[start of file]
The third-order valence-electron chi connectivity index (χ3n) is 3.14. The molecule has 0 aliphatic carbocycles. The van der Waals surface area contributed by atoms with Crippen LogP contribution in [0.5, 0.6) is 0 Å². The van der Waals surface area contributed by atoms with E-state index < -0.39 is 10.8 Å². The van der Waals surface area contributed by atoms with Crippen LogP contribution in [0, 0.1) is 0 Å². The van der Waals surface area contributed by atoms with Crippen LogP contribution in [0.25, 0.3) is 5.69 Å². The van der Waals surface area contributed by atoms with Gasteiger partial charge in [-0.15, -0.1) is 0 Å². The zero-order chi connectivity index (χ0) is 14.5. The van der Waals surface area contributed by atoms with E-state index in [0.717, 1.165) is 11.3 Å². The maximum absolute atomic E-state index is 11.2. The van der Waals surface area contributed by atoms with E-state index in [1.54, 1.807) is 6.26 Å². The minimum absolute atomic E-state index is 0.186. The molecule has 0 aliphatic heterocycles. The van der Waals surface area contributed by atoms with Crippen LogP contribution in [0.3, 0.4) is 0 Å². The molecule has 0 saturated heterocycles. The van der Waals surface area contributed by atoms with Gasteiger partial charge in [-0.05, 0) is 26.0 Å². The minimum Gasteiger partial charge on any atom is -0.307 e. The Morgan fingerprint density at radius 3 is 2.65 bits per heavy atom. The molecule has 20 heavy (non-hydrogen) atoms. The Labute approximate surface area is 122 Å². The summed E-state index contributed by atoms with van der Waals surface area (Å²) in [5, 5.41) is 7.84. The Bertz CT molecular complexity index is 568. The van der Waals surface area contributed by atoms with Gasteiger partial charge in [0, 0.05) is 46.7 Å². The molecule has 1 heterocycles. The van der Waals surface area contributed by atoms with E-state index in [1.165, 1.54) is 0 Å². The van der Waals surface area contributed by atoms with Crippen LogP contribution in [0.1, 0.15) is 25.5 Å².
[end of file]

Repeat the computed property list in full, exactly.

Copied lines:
The third-order valence-electron chi connectivity index (χ3n) is 3.14. The molecule has 0 aliphatic carbocycles. The van der Waals surface area contributed by atoms with Crippen LogP contribution in [0.5, 0.6) is 0 Å². The van der Waals surface area contributed by atoms with E-state index < -0.39 is 10.8 Å². The van der Waals surface area contributed by atoms with Crippen LogP contribution in [0, 0.1) is 0 Å². The van der Waals surface area contributed by atoms with Crippen LogP contribution in [0.25, 0.3) is 5.69 Å². The van der Waals surface area contributed by atoms with Gasteiger partial charge in [-0.15, -0.1) is 0 Å². The zero-order chi connectivity index (χ0) is 14.5. The van der Waals surface area contributed by atoms with E-state index in [0.717, 1.165) is 11.3 Å². The maximum absolute atomic E-state index is 11.2. The van der Waals surface area contributed by atoms with E-state index in [1.54, 1.807) is 6.26 Å². The minimum absolute atomic E-state index is 0.186. The molecule has 0 aliphatic heterocycles. The van der Waals surface area contributed by atoms with Crippen LogP contribution in [0.3, 0.4) is 0 Å². The molecule has 0 saturated heterocycles. The van der Waals surface area contributed by atoms with Gasteiger partial charge in [-0.05, 0) is 26.0 Å². The minimum Gasteiger partial charge on any atom is -0.307 e. The Morgan fingerprint density at radius 3 is 2.65 bits per heavy atom. The molecule has 20 heavy (non-hydrogen) atoms. The Labute approximate surface area is 122 Å². The summed E-state index contributed by atoms with van der Waals surface area (Å²) in [5, 5.41) is 7.84. The Bertz CT molecular complexity index is 568. The van der Waals surface area contributed by atoms with Gasteiger partial charge in [0, 0.05) is 46.7 Å². The molecule has 1 heterocycles. The van der Waals surface area contributed by atoms with E-state index in [1.165, 1.54) is 0 Å². The van der Waals surface area contributed by atoms with Crippen LogP contribution in [0.1, 0.15) is 25.5 Å².